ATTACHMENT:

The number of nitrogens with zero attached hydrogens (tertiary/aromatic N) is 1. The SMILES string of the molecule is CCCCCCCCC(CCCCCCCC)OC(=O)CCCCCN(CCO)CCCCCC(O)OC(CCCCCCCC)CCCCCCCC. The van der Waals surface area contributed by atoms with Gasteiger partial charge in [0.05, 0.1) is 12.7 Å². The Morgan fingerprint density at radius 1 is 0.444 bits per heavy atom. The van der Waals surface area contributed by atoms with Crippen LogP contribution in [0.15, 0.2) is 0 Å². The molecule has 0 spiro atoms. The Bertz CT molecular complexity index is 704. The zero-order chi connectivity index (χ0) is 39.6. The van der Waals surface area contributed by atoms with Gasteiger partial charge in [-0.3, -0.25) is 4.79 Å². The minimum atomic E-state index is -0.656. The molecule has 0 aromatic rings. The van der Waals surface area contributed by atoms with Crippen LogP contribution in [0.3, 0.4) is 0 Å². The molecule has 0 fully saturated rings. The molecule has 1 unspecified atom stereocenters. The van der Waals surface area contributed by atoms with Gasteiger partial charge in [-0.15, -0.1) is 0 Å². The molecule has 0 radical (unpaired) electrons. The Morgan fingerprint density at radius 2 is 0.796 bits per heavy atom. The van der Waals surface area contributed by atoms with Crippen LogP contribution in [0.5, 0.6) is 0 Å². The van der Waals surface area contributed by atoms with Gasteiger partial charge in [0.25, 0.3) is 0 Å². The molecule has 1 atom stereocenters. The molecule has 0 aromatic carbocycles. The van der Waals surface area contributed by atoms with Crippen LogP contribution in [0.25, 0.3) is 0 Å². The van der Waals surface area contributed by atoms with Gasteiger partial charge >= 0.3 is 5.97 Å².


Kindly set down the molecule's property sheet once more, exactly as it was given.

The number of nitrogens with zero attached hydrogens (tertiary/aromatic N) is 1. The SMILES string of the molecule is CCCCCCCCC(CCCCCCCC)OC(=O)CCCCCN(CCO)CCCCCC(O)OC(CCCCCCCC)CCCCCCCC. The van der Waals surface area contributed by atoms with Gasteiger partial charge in [0.05, 0.1) is 12.7 Å². The Morgan fingerprint density at radius 1 is 0.444 bits per heavy atom. The van der Waals surface area contributed by atoms with Crippen LogP contribution in [0.15, 0.2) is 0 Å². The molecule has 0 spiro atoms. The Bertz CT molecular complexity index is 704. The zero-order chi connectivity index (χ0) is 39.6. The van der Waals surface area contributed by atoms with Gasteiger partial charge in [-0.3, -0.25) is 4.79 Å². The minimum atomic E-state index is -0.656. The molecule has 0 aromatic rings. The van der Waals surface area contributed by atoms with Crippen LogP contribution in [0.3, 0.4) is 0 Å². The molecule has 0 fully saturated rings. The molecule has 1 unspecified atom stereocenters. The van der Waals surface area contributed by atoms with Gasteiger partial charge in [-0.15, -0.1) is 0 Å². The molecule has 0 radical (unpaired) electrons. The Morgan fingerprint density at radius 2 is 0.796 bits per heavy atom. The van der Waals surface area contributed by atoms with Crippen LogP contribution in [0.5, 0.6) is 0 Å². The van der Waals surface area contributed by atoms with Gasteiger partial charge in [0.25, 0.3) is 0 Å². The molecule has 1 atom stereocenters. The molecule has 0 aromatic carbocycles. The van der Waals surface area contributed by atoms with Crippen LogP contribution in [0.25, 0.3) is 0 Å². The van der Waals surface area contributed by atoms with Gasteiger partial charge >= 0.3 is 5.97 Å².